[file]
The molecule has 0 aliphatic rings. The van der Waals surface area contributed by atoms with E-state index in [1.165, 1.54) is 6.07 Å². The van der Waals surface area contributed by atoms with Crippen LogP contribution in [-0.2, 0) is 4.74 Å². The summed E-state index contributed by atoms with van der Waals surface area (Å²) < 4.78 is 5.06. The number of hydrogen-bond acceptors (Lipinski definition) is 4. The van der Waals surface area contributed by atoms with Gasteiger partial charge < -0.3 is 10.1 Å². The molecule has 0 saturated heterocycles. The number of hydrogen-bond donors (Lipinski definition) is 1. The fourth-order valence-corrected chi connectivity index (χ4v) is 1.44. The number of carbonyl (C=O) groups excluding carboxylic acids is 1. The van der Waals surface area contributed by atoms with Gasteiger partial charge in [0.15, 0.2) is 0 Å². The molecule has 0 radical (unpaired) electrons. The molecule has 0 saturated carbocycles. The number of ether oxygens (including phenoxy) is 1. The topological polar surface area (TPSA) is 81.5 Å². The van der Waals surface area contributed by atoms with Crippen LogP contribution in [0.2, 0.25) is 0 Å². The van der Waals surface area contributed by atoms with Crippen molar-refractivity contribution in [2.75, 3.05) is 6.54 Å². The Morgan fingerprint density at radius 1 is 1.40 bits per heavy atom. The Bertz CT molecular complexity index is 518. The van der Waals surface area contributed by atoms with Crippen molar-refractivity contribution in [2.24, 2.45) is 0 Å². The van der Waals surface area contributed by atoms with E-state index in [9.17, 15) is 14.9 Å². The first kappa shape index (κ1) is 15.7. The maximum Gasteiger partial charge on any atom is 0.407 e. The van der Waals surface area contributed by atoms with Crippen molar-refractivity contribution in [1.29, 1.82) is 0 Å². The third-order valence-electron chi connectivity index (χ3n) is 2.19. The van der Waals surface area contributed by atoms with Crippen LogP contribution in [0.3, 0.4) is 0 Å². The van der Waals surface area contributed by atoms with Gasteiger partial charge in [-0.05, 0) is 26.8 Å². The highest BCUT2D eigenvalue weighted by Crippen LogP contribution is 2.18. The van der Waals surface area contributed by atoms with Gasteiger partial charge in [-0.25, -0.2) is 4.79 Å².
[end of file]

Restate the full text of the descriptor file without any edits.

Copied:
The molecule has 0 aliphatic rings. The van der Waals surface area contributed by atoms with E-state index in [1.165, 1.54) is 6.07 Å². The van der Waals surface area contributed by atoms with Crippen LogP contribution in [-0.2, 0) is 4.74 Å². The summed E-state index contributed by atoms with van der Waals surface area (Å²) < 4.78 is 5.06. The number of hydrogen-bond acceptors (Lipinski definition) is 4. The van der Waals surface area contributed by atoms with Gasteiger partial charge < -0.3 is 10.1 Å². The molecule has 0 saturated heterocycles. The number of hydrogen-bond donors (Lipinski definition) is 1. The fourth-order valence-corrected chi connectivity index (χ4v) is 1.44. The number of carbonyl (C=O) groups excluding carboxylic acids is 1. The van der Waals surface area contributed by atoms with Gasteiger partial charge in [0.15, 0.2) is 0 Å². The molecule has 0 radical (unpaired) electrons. The molecule has 0 saturated carbocycles. The number of ether oxygens (including phenoxy) is 1. The topological polar surface area (TPSA) is 81.5 Å². The van der Waals surface area contributed by atoms with Crippen LogP contribution in [0.2, 0.25) is 0 Å². The van der Waals surface area contributed by atoms with Crippen molar-refractivity contribution in [2.75, 3.05) is 6.54 Å². The Morgan fingerprint density at radius 1 is 1.40 bits per heavy atom. The Bertz CT molecular complexity index is 518. The van der Waals surface area contributed by atoms with Crippen molar-refractivity contribution in [2.24, 2.45) is 0 Å². The van der Waals surface area contributed by atoms with E-state index in [9.17, 15) is 14.9 Å². The first kappa shape index (κ1) is 15.7. The maximum Gasteiger partial charge on any atom is 0.407 e. The van der Waals surface area contributed by atoms with Crippen molar-refractivity contribution in [1.29, 1.82) is 0 Å². The third-order valence-electron chi connectivity index (χ3n) is 2.19. The van der Waals surface area contributed by atoms with Crippen LogP contribution in [0.3, 0.4) is 0 Å². The van der Waals surface area contributed by atoms with Gasteiger partial charge in [-0.05, 0) is 26.8 Å². The highest BCUT2D eigenvalue weighted by Crippen LogP contribution is 2.18. The van der Waals surface area contributed by atoms with Gasteiger partial charge in [-0.25, -0.2) is 4.79 Å².